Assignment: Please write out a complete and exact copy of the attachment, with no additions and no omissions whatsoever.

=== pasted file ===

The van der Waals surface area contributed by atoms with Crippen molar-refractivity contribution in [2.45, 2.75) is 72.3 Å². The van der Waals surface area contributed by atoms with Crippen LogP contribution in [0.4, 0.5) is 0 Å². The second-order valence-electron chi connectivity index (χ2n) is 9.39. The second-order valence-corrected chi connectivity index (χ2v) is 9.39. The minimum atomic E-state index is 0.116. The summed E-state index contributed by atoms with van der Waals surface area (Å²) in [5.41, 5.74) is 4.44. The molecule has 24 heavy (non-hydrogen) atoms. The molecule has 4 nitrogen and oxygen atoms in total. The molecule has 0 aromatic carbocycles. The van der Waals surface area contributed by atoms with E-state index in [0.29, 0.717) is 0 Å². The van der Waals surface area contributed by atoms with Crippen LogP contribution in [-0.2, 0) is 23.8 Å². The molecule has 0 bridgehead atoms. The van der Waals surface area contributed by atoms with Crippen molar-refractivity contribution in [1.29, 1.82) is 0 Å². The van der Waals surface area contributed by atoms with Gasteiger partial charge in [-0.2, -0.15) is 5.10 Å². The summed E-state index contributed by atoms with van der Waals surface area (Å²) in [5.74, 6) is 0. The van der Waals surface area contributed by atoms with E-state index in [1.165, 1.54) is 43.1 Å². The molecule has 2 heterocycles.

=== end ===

The van der Waals surface area contributed by atoms with Crippen molar-refractivity contribution in [2.45, 2.75) is 72.3 Å². The van der Waals surface area contributed by atoms with Crippen LogP contribution in [0.4, 0.5) is 0 Å². The second-order valence-electron chi connectivity index (χ2n) is 9.39. The second-order valence-corrected chi connectivity index (χ2v) is 9.39. The minimum atomic E-state index is 0.116. The summed E-state index contributed by atoms with van der Waals surface area (Å²) in [5.41, 5.74) is 4.44. The molecule has 24 heavy (non-hydrogen) atoms. The molecule has 4 nitrogen and oxygen atoms in total. The molecule has 0 aromatic carbocycles. The van der Waals surface area contributed by atoms with E-state index in [0.29, 0.717) is 0 Å². The van der Waals surface area contributed by atoms with Crippen LogP contribution in [-0.2, 0) is 23.8 Å². The molecule has 0 bridgehead atoms. The van der Waals surface area contributed by atoms with Crippen molar-refractivity contribution in [1.29, 1.82) is 0 Å². The van der Waals surface area contributed by atoms with Gasteiger partial charge in [-0.2, -0.15) is 5.10 Å². The summed E-state index contributed by atoms with van der Waals surface area (Å²) in [5.74, 6) is 0. The van der Waals surface area contributed by atoms with E-state index in [1.165, 1.54) is 43.1 Å². The molecule has 2 heterocycles.